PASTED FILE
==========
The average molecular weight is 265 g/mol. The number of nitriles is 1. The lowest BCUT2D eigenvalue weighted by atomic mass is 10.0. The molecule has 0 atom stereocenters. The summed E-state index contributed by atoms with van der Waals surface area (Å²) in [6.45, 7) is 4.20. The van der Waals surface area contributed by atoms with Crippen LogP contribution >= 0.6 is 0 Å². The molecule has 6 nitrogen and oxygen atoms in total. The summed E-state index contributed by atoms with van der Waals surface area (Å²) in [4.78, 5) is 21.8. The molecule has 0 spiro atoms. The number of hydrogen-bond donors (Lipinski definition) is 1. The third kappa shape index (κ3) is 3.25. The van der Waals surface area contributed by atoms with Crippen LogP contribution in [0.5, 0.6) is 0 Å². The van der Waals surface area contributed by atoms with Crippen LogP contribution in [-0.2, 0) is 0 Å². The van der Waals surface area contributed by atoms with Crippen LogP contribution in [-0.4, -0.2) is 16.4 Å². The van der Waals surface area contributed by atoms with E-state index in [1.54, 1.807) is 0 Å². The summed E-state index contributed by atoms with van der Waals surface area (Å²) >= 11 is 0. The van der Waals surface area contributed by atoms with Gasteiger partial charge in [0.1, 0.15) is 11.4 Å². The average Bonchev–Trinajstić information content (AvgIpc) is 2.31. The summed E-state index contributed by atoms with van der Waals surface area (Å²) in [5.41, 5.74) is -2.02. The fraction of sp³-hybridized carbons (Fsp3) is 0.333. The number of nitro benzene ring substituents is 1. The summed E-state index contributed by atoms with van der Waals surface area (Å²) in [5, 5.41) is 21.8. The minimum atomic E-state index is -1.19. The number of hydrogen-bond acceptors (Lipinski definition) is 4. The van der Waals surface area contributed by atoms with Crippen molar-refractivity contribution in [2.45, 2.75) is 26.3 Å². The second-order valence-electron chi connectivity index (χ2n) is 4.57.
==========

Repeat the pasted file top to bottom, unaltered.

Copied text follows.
The average molecular weight is 265 g/mol. The number of nitriles is 1. The lowest BCUT2D eigenvalue weighted by atomic mass is 10.0. The molecule has 0 atom stereocenters. The summed E-state index contributed by atoms with van der Waals surface area (Å²) in [6.45, 7) is 4.20. The van der Waals surface area contributed by atoms with Crippen LogP contribution >= 0.6 is 0 Å². The molecule has 6 nitrogen and oxygen atoms in total. The summed E-state index contributed by atoms with van der Waals surface area (Å²) in [4.78, 5) is 21.8. The molecule has 0 spiro atoms. The number of hydrogen-bond donors (Lipinski definition) is 1. The third kappa shape index (κ3) is 3.25. The van der Waals surface area contributed by atoms with Crippen LogP contribution in [0.5, 0.6) is 0 Å². The van der Waals surface area contributed by atoms with Crippen LogP contribution in [-0.2, 0) is 0 Å². The van der Waals surface area contributed by atoms with Crippen LogP contribution in [-0.4, -0.2) is 16.4 Å². The van der Waals surface area contributed by atoms with E-state index in [1.54, 1.807) is 0 Å². The summed E-state index contributed by atoms with van der Waals surface area (Å²) >= 11 is 0. The van der Waals surface area contributed by atoms with Gasteiger partial charge in [0.1, 0.15) is 11.4 Å². The average Bonchev–Trinajstić information content (AvgIpc) is 2.31. The summed E-state index contributed by atoms with van der Waals surface area (Å²) in [5.41, 5.74) is -2.02. The fraction of sp³-hybridized carbons (Fsp3) is 0.333. The number of nitro benzene ring substituents is 1. The summed E-state index contributed by atoms with van der Waals surface area (Å²) in [5, 5.41) is 21.8. The minimum atomic E-state index is -1.19. The number of hydrogen-bond acceptors (Lipinski definition) is 4. The van der Waals surface area contributed by atoms with Crippen molar-refractivity contribution in [2.45, 2.75) is 26.3 Å². The second-order valence-electron chi connectivity index (χ2n) is 4.57.